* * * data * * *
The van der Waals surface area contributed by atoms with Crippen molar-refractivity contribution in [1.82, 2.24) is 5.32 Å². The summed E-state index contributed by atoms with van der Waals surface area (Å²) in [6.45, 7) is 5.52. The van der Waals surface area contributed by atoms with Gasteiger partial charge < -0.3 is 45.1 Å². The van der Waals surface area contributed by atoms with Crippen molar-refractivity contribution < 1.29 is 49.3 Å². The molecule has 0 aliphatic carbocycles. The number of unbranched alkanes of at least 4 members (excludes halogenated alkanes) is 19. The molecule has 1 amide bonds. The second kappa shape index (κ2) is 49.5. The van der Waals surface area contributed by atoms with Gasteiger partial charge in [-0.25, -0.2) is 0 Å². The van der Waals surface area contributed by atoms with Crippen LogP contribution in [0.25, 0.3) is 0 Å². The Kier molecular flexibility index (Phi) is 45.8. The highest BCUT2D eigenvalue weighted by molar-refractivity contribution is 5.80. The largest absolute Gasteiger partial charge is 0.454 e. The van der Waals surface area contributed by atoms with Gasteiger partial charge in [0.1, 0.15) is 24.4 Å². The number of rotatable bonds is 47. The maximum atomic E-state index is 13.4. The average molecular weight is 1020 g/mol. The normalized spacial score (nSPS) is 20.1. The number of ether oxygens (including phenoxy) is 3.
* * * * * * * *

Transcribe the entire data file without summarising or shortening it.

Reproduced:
The van der Waals surface area contributed by atoms with Crippen molar-refractivity contribution in [1.82, 2.24) is 5.32 Å². The summed E-state index contributed by atoms with van der Waals surface area (Å²) in [6.45, 7) is 5.52. The van der Waals surface area contributed by atoms with Gasteiger partial charge < -0.3 is 45.1 Å². The van der Waals surface area contributed by atoms with Crippen molar-refractivity contribution < 1.29 is 49.3 Å². The molecule has 0 aliphatic carbocycles. The number of unbranched alkanes of at least 4 members (excludes halogenated alkanes) is 19. The molecule has 1 amide bonds. The second kappa shape index (κ2) is 49.5. The van der Waals surface area contributed by atoms with Gasteiger partial charge in [-0.25, -0.2) is 0 Å². The van der Waals surface area contributed by atoms with Crippen LogP contribution in [0.25, 0.3) is 0 Å². The Kier molecular flexibility index (Phi) is 45.8. The highest BCUT2D eigenvalue weighted by molar-refractivity contribution is 5.80. The largest absolute Gasteiger partial charge is 0.454 e. The van der Waals surface area contributed by atoms with Gasteiger partial charge in [0.1, 0.15) is 24.4 Å². The number of rotatable bonds is 47. The maximum atomic E-state index is 13.4. The average molecular weight is 1020 g/mol. The normalized spacial score (nSPS) is 20.1. The number of ether oxygens (including phenoxy) is 3.